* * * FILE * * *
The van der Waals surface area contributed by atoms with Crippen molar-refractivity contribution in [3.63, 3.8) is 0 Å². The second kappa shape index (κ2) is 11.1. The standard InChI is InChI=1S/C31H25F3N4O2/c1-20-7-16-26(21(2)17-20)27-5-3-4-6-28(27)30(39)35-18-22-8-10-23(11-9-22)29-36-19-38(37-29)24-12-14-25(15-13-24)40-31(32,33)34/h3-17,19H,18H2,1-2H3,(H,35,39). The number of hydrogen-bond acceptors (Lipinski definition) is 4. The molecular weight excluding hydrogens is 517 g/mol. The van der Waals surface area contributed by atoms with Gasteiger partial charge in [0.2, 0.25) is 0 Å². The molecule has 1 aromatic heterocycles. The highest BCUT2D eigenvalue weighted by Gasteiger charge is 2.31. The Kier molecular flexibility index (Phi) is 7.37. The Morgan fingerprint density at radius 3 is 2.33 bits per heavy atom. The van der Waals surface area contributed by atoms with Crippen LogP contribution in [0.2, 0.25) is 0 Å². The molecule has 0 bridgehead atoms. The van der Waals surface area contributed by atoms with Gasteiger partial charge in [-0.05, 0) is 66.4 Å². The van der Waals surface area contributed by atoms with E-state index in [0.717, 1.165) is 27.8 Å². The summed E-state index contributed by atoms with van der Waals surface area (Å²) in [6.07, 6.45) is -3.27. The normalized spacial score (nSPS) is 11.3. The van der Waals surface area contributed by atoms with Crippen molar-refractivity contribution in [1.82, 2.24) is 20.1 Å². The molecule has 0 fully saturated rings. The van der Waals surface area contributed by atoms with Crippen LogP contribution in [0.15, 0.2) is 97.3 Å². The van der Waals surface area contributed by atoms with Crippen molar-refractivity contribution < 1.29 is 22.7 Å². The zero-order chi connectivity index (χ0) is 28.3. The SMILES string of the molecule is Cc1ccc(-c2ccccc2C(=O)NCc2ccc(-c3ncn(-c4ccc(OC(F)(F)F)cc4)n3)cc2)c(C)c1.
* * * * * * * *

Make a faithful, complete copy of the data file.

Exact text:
The van der Waals surface area contributed by atoms with Crippen molar-refractivity contribution in [3.63, 3.8) is 0 Å². The second kappa shape index (κ2) is 11.1. The standard InChI is InChI=1S/C31H25F3N4O2/c1-20-7-16-26(21(2)17-20)27-5-3-4-6-28(27)30(39)35-18-22-8-10-23(11-9-22)29-36-19-38(37-29)24-12-14-25(15-13-24)40-31(32,33)34/h3-17,19H,18H2,1-2H3,(H,35,39). The number of hydrogen-bond acceptors (Lipinski definition) is 4. The molecular weight excluding hydrogens is 517 g/mol. The van der Waals surface area contributed by atoms with Gasteiger partial charge in [0.2, 0.25) is 0 Å². The molecule has 1 aromatic heterocycles. The highest BCUT2D eigenvalue weighted by Gasteiger charge is 2.31. The Kier molecular flexibility index (Phi) is 7.37. The Morgan fingerprint density at radius 3 is 2.33 bits per heavy atom. The van der Waals surface area contributed by atoms with Crippen LogP contribution in [0.2, 0.25) is 0 Å². The molecule has 0 bridgehead atoms. The van der Waals surface area contributed by atoms with Gasteiger partial charge in [-0.05, 0) is 66.4 Å². The van der Waals surface area contributed by atoms with E-state index in [0.717, 1.165) is 27.8 Å². The summed E-state index contributed by atoms with van der Waals surface area (Å²) in [6.07, 6.45) is -3.27. The normalized spacial score (nSPS) is 11.3. The van der Waals surface area contributed by atoms with Crippen molar-refractivity contribution in [1.82, 2.24) is 20.1 Å². The molecule has 0 fully saturated rings. The van der Waals surface area contributed by atoms with Crippen LogP contribution in [0.15, 0.2) is 97.3 Å². The van der Waals surface area contributed by atoms with Crippen molar-refractivity contribution < 1.29 is 22.7 Å². The zero-order chi connectivity index (χ0) is 28.3. The SMILES string of the molecule is Cc1ccc(-c2ccccc2C(=O)NCc2ccc(-c3ncn(-c4ccc(OC(F)(F)F)cc4)n3)cc2)c(C)c1.